That said, the market right now is not going to let the company do that.

It is essentially a gamble to decide whether Taiga will be able to refinance. My bet is that they will not be able to without giving some sort of concession on the interest rate, plus an equity stake in the company. It will be very expensive for shareholders and the company in general. It is clear that Taiga can be a sustainably profitable company, but it has simply taken on too much debt – my unprofessional estimation would be that it needs to go down to about half of existing levels.

As such, I wouldn’t touch the notes at current values.

12 thoughts on “Taiga Building Products notes”

  1. You point the revolving credit becomes due in 2010 but what’s to say it just won’t be continued with updated rates? I’m sure Taiga has an idea what’s happening with this already.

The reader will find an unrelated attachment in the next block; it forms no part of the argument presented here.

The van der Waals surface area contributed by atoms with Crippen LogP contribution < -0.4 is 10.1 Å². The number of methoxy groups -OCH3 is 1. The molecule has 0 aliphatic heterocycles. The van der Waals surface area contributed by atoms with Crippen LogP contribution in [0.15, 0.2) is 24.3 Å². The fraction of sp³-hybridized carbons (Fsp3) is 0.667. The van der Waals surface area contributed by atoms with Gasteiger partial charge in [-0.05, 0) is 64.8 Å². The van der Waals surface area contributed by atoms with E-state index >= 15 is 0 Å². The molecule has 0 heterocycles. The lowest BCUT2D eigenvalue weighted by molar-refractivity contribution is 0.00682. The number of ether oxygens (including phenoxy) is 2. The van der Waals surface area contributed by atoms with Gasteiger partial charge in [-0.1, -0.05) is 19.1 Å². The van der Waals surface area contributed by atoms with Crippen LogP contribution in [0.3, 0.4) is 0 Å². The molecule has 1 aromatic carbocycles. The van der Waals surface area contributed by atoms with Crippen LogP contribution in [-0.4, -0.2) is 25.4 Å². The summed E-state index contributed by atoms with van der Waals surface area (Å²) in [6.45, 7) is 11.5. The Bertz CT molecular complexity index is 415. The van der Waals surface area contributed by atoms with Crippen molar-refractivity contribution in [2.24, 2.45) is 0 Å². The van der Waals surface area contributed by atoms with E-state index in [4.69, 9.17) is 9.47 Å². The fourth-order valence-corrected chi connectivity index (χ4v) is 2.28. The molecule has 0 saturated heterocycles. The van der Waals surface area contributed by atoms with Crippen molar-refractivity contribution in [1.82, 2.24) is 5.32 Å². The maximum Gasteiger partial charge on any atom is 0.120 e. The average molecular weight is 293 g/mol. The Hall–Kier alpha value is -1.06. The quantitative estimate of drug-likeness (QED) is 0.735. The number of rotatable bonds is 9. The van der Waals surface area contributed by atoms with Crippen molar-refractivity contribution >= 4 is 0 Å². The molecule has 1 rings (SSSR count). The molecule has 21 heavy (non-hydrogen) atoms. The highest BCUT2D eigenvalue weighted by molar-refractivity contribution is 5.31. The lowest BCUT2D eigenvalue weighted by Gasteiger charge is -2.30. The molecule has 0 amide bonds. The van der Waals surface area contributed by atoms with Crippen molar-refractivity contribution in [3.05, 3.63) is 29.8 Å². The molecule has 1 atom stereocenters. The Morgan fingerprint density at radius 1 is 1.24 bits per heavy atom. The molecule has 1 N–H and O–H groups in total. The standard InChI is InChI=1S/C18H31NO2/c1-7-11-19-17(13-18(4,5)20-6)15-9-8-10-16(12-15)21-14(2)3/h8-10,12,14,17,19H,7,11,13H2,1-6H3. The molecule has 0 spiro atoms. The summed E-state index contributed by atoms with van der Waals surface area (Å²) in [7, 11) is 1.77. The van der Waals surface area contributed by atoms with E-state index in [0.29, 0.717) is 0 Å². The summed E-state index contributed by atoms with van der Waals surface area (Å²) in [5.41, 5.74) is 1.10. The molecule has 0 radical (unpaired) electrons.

According to Google Finance Taiga opened a new distribution center in December 2009 (the second in California).

    You are talking about who gets first and second stab at the company. Based on the fact that they are expanding I can`t see why.


  2. Grant; if the credit facility is renewed, the company still has to deal with the principal payments on the notes. They clearly don’t have enough money to do that, and if you were the provider of money on their credit facility, do you want to fork over another $129M? I wouldn’t.

  3. The principal payments on the notes are due Sept. 2020, not 2010. That’s over a full decade away.


  4. Sorry Grant, you are correct, I was confused with reading my own notes and shouldn’t write comments while distracted.

    Anyhow, replace “prinicpal payments” of my previous comment with “$27M of accrued interest payments due on the notes on September 1, 2010”.

    Although this isn’t $129M, if you were giving the credit facility to the company, I don’t think you’d be comfortable giving that much cash to the second-in-line creditors.

  5. Let’s put it this way: if you anticipate that they’ll get paid off whole, they’re a screaming buy. I don’t see it happening that way.